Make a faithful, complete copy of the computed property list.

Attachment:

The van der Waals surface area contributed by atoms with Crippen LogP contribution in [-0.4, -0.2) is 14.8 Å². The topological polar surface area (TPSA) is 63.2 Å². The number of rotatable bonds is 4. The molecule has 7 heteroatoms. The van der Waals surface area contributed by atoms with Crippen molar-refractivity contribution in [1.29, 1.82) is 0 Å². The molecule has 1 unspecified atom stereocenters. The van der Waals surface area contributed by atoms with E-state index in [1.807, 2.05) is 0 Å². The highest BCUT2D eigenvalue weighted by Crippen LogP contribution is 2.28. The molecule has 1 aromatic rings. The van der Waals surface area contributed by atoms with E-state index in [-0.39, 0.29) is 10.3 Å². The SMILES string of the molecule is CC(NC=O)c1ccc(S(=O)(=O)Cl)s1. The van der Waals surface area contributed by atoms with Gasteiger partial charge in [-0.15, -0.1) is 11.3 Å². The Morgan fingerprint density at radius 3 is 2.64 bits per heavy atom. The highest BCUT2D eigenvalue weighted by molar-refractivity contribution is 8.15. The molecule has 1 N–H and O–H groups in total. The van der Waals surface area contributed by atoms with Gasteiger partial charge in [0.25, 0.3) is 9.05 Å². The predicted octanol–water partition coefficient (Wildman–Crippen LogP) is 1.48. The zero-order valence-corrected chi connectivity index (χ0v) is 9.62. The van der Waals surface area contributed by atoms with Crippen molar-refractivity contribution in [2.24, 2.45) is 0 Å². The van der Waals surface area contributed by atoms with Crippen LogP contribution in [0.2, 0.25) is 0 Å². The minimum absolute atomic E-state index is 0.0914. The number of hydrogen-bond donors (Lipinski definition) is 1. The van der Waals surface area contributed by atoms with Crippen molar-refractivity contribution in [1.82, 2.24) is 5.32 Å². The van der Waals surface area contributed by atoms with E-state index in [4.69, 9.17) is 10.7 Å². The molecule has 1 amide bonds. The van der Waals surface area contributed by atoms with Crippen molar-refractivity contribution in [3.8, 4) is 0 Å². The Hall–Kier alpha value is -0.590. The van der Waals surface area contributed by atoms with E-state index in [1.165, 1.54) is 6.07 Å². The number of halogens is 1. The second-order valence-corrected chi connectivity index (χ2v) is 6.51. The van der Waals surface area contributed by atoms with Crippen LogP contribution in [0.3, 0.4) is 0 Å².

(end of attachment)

The van der Waals surface area contributed by atoms with Crippen LogP contribution in [-0.4, -0.2) is 14.8 Å². The topological polar surface area (TPSA) is 63.2 Å². The number of rotatable bonds is 4. The molecule has 7 heteroatoms. The van der Waals surface area contributed by atoms with Crippen molar-refractivity contribution in [1.29, 1.82) is 0 Å². The molecule has 1 unspecified atom stereocenters. The van der Waals surface area contributed by atoms with E-state index in [1.807, 2.05) is 0 Å². The highest BCUT2D eigenvalue weighted by Crippen LogP contribution is 2.28. The molecule has 1 aromatic rings. The van der Waals surface area contributed by atoms with E-state index in [-0.39, 0.29) is 10.3 Å². The SMILES string of the molecule is CC(NC=O)c1ccc(S(=O)(=O)Cl)s1. The van der Waals surface area contributed by atoms with Gasteiger partial charge in [-0.15, -0.1) is 11.3 Å². The Morgan fingerprint density at radius 3 is 2.64 bits per heavy atom. The highest BCUT2D eigenvalue weighted by molar-refractivity contribution is 8.15. The molecule has 1 N–H and O–H groups in total. The van der Waals surface area contributed by atoms with Gasteiger partial charge in [0.25, 0.3) is 9.05 Å². The predicted octanol–water partition coefficient (Wildman–Crippen LogP) is 1.48. The zero-order valence-corrected chi connectivity index (χ0v) is 9.62. The van der Waals surface area contributed by atoms with Crippen molar-refractivity contribution in [2.24, 2.45) is 0 Å². The van der Waals surface area contributed by atoms with Crippen LogP contribution in [0.2, 0.25) is 0 Å². The minimum absolute atomic E-state index is 0.0914. The number of hydrogen-bond donors (Lipinski definition) is 1. The van der Waals surface area contributed by atoms with Crippen molar-refractivity contribution in [1.82, 2.24) is 5.32 Å². The van der Waals surface area contributed by atoms with E-state index in [4.69, 9.17) is 10.7 Å². The molecule has 1 amide bonds. The van der Waals surface area contributed by atoms with Crippen molar-refractivity contribution in [3.8, 4) is 0 Å². The Hall–Kier alpha value is -0.590. The van der Waals surface area contributed by atoms with E-state index in [1.165, 1.54) is 6.07 Å². The number of halogens is 1. The second-order valence-corrected chi connectivity index (χ2v) is 6.51. The van der Waals surface area contributed by atoms with Crippen LogP contribution in [0.3, 0.4) is 0 Å².